One of the most perplexing items in this week’s parasha, is Moshe’s inclusion of part of Menashe together with Gad and Reuven in the Transjordanian settlement. There are three reasons for our surprise: First, as opposed to Gad and Reuven, we have no indication that Menashe requested to live there; second, Moshe sends only part of the tribe over the Jordan, creating an unprecedented intra-tribal division; and finally, it appears that Menashe would not have fit in with the character of the other two tribes over the Jordan (on the latter, see Netziv and my expansion on this in my volume on Bemidbar).

In this context, it is worth noting that the two requests that did came from the tribe of Menashe, one from the daughters of Tzelofchad and the other from its elders, appear to be artificially split by several chapters within the book of Bemidbar. And even without the issue of the split narrative, we would be remiss if we did not ask ourselves why these “bookends” in Bemidbar feature specifically the tribe of Menashe. After all, given the size of the Israelite camp, it is highly likely that other women were in the same predicament and apparently did not step forward.

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We don’t know a great deal about the tribe of Menashe beyond the clues revealed in the narratives we are discussing. We do know that Menashe was Yosef’s firstborn, and that Ya’akov placed his brother, Ephraim, before him. We also know that this tribe later became one of the more important in Jewish history, though not always for positive reasons. Most striking, however, is Menashe’s unique geographical division that the we rad about this week, which the Torah mentions between their two petitions. Menashe’s then, is a division in the midst of a divided story, which leads us to the conclusion that the notion of division is itself central to what this tribe is all about.

Hence, Menashe’s intra-tribal division may actually be one more indication that this tribe was already been more comfortable than others with sub-tribal identity. In other words, whether as a result of familial loyalty or loyalty to their villages or provinces, the members of Menashe would have been less tied to the greater, unified tribe than members of other tribes. That being the case, it makes sense that it was women specifically from Menashe that would have petitioned Moshe for the right to hold on to their own land, even when this brought the possibility of taking away land from their greater birth tribe (should they marry men from other tribes).

But from where does Menashe get this resistance to tribal unity? The truth is that it had deep roots in his family tradition. Going back to their progenitor, Ya’akov, we notice that much of what transpired in his life was based on the principle of productive bifurcation. Thus, for example, he had two names, married two women and fathered two leaders (Yehudah and Yosef), who would ultimately be the ancestors of two different states (Yehudah and Yisrael).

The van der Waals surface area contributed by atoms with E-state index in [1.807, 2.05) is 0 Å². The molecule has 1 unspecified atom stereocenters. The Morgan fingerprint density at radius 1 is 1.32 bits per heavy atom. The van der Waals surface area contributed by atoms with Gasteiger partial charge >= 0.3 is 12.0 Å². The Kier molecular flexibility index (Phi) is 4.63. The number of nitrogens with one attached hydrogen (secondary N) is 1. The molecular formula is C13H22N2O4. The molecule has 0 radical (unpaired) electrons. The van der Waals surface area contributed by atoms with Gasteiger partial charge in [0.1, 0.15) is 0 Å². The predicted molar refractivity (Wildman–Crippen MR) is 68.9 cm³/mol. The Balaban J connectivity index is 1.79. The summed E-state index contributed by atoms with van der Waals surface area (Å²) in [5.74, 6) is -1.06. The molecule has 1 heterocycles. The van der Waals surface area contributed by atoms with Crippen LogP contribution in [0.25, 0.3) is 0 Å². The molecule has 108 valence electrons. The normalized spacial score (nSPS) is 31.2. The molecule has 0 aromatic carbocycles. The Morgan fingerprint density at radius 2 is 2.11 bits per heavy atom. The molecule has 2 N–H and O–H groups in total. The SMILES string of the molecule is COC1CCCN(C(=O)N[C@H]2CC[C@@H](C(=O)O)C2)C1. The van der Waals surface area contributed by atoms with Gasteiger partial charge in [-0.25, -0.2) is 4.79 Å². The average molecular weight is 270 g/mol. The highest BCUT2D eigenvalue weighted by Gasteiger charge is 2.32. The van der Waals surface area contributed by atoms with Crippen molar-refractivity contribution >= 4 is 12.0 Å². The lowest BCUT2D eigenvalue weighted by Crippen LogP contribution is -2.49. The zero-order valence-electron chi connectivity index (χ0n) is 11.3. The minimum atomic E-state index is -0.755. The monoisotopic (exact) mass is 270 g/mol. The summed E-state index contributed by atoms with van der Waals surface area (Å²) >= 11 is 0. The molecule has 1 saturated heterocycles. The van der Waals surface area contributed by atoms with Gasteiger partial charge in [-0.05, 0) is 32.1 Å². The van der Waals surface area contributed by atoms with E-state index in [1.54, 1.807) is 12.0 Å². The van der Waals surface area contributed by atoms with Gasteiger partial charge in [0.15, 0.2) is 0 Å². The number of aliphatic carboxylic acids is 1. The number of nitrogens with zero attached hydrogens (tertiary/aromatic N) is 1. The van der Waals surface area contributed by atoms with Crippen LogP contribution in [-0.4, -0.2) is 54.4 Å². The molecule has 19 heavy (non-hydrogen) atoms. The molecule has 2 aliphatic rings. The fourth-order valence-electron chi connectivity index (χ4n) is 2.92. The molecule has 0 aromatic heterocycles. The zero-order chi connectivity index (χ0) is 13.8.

On more than one occasion, the rabbis find solid evidence to suggest that Yosef, Menashe’s father, carries a special likeness toward his own father, Ya’akov (see, for example, Bereshit Rabba 84:6). Consequently, it is quite likely that Yosef mirrors Ya’akov’s central characteristic of duality, which is most crucially embodied in their respective legacies to their children. Thus, alone among Ya’akov’s children, it is Yosef whose portion is divided into two, with both Menashe and Ephraim taking on the status of separate tribes. Likewise, the portion of Yosef’s firstborn, Menashe, is also divided into two — if not by name, then by territory. It seems the legacy of continuous bifurcation must live on in this line.

Now that we have a better sense of Menashe’s character we are in a better position to note that the autonomy displayed by the daughters of Tzelofchad is not a unilateral cause for admiration. It should be remembered that the story comes in the midst of tribal consolidation — a process that represents a central element of the Israelites’ desert experience. So while there were good reasons for the sisters to ask for and receive their inheritance, their ostensible lack of concern for their tribe was a problematic element in an otherwise correct request.

And so, measure for measure, Menashe’s lack of tribal cohesion that the daughters of Tzelofchad embody means that the tribe needed to be divided in practice to match their approach in theory. Yet since Menashe’s deficiency was not on the scale of Gad’s and Reuven’s, their exile is far from total (especially since for them, division rather than exile is the main point). Thus, only part of the tribe was sent to live across the Jordan, while the majority was allowed to remain on the western side, together with the other nine tribes.

Even as this trait was problematic when it was first exposed through the daughters of Tzelofchad, the Jewish nation would require it in the future; as if no new identities were ever created the people would be ill-equipped to meet all of the challenges placed in their way. And this is why Tzelofchad’s daughters’ contribution was so important.

The daughters of Tzelofchad carried the knowledge that even at times when unity and conformity are at a premium, there must be one part of the nation that stands to the side and takes a slightly different stance. Perhaps their timing or their delivery was slightly off, but theirs was still a trait that needed to be expressed. And so, more than their father’s land, it would be this unique character that would be their true inheritance.

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Rabbi Francis Nataf (www.francisnataf.com) is a Jerusalem-based educator and thinker and the author of four books of contemporary Torah commentary. His parshah column appears weekly in The Jewish Press. Rabbi Nataf is also the author of, "Redeeming Relevance in the Book of Leviticus"